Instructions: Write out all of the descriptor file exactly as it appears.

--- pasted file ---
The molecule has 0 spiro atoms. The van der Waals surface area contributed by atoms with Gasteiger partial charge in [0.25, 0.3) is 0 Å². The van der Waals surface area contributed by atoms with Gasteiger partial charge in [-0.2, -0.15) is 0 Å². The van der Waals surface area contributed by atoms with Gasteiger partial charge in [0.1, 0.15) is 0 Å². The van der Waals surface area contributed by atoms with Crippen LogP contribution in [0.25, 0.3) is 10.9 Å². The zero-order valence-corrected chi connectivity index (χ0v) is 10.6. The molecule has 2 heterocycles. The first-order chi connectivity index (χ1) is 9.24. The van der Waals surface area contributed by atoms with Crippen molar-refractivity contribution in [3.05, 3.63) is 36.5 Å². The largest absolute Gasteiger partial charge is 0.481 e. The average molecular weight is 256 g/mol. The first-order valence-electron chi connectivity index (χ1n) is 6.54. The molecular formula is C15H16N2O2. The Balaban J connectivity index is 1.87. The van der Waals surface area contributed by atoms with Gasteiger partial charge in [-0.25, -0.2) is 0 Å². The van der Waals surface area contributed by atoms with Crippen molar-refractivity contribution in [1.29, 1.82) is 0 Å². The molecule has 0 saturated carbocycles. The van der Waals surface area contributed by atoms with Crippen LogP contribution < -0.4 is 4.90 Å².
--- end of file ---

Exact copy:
The molecule has 0 spiro atoms. The van der Waals surface area contributed by atoms with Gasteiger partial charge in [0.25, 0.3) is 0 Å². The van der Waals surface area contributed by atoms with Gasteiger partial charge in [-0.2, -0.15) is 0 Å². The van der Waals surface area contributed by atoms with Gasteiger partial charge in [0.1, 0.15) is 0 Å². The van der Waals surface area contributed by atoms with Crippen LogP contribution in [0.25, 0.3) is 10.9 Å². The zero-order valence-corrected chi connectivity index (χ0v) is 10.6. The molecule has 2 heterocycles. The first-order chi connectivity index (χ1) is 9.24. The van der Waals surface area contributed by atoms with Crippen molar-refractivity contribution in [3.05, 3.63) is 36.5 Å². The largest absolute Gasteiger partial charge is 0.481 e. The average molecular weight is 256 g/mol. The first-order valence-electron chi connectivity index (χ1n) is 6.54. The molecular formula is C15H16N2O2. The Balaban J connectivity index is 1.87. The van der Waals surface area contributed by atoms with Gasteiger partial charge in [-0.25, -0.2) is 0 Å². The van der Waals surface area contributed by atoms with Crippen molar-refractivity contribution in [1.29, 1.82) is 0 Å². The molecule has 0 saturated carbocycles. The van der Waals surface area contributed by atoms with Crippen LogP contribution < -0.4 is 4.90 Å².